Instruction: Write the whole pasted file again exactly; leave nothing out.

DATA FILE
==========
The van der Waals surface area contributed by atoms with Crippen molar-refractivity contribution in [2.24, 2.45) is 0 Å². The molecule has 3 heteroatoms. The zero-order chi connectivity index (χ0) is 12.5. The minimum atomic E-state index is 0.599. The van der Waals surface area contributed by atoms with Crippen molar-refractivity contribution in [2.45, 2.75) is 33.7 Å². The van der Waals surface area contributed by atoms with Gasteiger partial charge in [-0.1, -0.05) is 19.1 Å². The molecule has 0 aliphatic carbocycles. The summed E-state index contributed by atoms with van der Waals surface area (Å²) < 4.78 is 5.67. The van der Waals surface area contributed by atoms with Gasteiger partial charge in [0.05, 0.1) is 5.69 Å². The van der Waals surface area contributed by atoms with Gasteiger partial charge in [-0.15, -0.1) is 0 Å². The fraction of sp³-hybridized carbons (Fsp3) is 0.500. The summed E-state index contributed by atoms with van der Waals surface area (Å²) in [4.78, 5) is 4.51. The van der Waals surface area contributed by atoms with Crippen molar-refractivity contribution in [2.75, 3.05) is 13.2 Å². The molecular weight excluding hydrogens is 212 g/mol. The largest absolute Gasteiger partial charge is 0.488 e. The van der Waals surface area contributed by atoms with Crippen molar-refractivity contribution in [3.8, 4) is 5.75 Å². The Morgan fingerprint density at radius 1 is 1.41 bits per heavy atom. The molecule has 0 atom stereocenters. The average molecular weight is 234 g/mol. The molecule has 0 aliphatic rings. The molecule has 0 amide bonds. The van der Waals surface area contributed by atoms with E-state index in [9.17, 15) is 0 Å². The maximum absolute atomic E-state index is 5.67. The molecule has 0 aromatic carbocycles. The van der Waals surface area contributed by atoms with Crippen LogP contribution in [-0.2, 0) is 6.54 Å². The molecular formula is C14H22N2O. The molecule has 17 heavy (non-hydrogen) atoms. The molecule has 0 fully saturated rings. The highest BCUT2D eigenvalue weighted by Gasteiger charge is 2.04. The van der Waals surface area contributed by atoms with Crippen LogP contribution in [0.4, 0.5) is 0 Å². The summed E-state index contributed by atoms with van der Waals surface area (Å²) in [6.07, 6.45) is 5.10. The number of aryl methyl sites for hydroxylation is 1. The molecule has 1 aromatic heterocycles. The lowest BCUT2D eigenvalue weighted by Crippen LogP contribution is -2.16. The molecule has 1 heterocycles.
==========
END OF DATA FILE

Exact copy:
The van der Waals surface area contributed by atoms with Crippen molar-refractivity contribution in [2.24, 2.45) is 0 Å². The molecule has 3 heteroatoms. The zero-order chi connectivity index (χ0) is 12.5. The minimum atomic E-state index is 0.599. The van der Waals surface area contributed by atoms with Crippen molar-refractivity contribution in [2.45, 2.75) is 33.7 Å². The van der Waals surface area contributed by atoms with Gasteiger partial charge in [-0.1, -0.05) is 19.1 Å². The molecule has 0 aliphatic carbocycles. The summed E-state index contributed by atoms with van der Waals surface area (Å²) < 4.78 is 5.67. The van der Waals surface area contributed by atoms with Gasteiger partial charge in [0.05, 0.1) is 5.69 Å². The van der Waals surface area contributed by atoms with Gasteiger partial charge in [-0.15, -0.1) is 0 Å². The fraction of sp³-hybridized carbons (Fsp3) is 0.500. The summed E-state index contributed by atoms with van der Waals surface area (Å²) in [4.78, 5) is 4.51. The van der Waals surface area contributed by atoms with Crippen molar-refractivity contribution in [2.75, 3.05) is 13.2 Å². The molecular weight excluding hydrogens is 212 g/mol. The largest absolute Gasteiger partial charge is 0.488 e. The van der Waals surface area contributed by atoms with Crippen molar-refractivity contribution in [3.8, 4) is 5.75 Å². The Morgan fingerprint density at radius 1 is 1.41 bits per heavy atom. The molecule has 0 atom stereocenters. The average molecular weight is 234 g/mol. The molecule has 0 aliphatic rings. The molecule has 0 amide bonds. The van der Waals surface area contributed by atoms with E-state index in [9.17, 15) is 0 Å². The maximum absolute atomic E-state index is 5.67. The molecule has 0 aromatic carbocycles. The van der Waals surface area contributed by atoms with Crippen LogP contribution in [-0.2, 0) is 6.54 Å². The molecular formula is C14H22N2O. The molecule has 17 heavy (non-hydrogen) atoms. The molecule has 0 fully saturated rings. The highest BCUT2D eigenvalue weighted by Gasteiger charge is 2.04. The van der Waals surface area contributed by atoms with Crippen LogP contribution in [0.4, 0.5) is 0 Å². The summed E-state index contributed by atoms with van der Waals surface area (Å²) in [6.07, 6.45) is 5.10. The number of aryl methyl sites for hydroxylation is 1. The molecule has 1 aromatic heterocycles. The lowest BCUT2D eigenvalue weighted by Crippen LogP contribution is -2.16. The molecule has 1 heterocycles.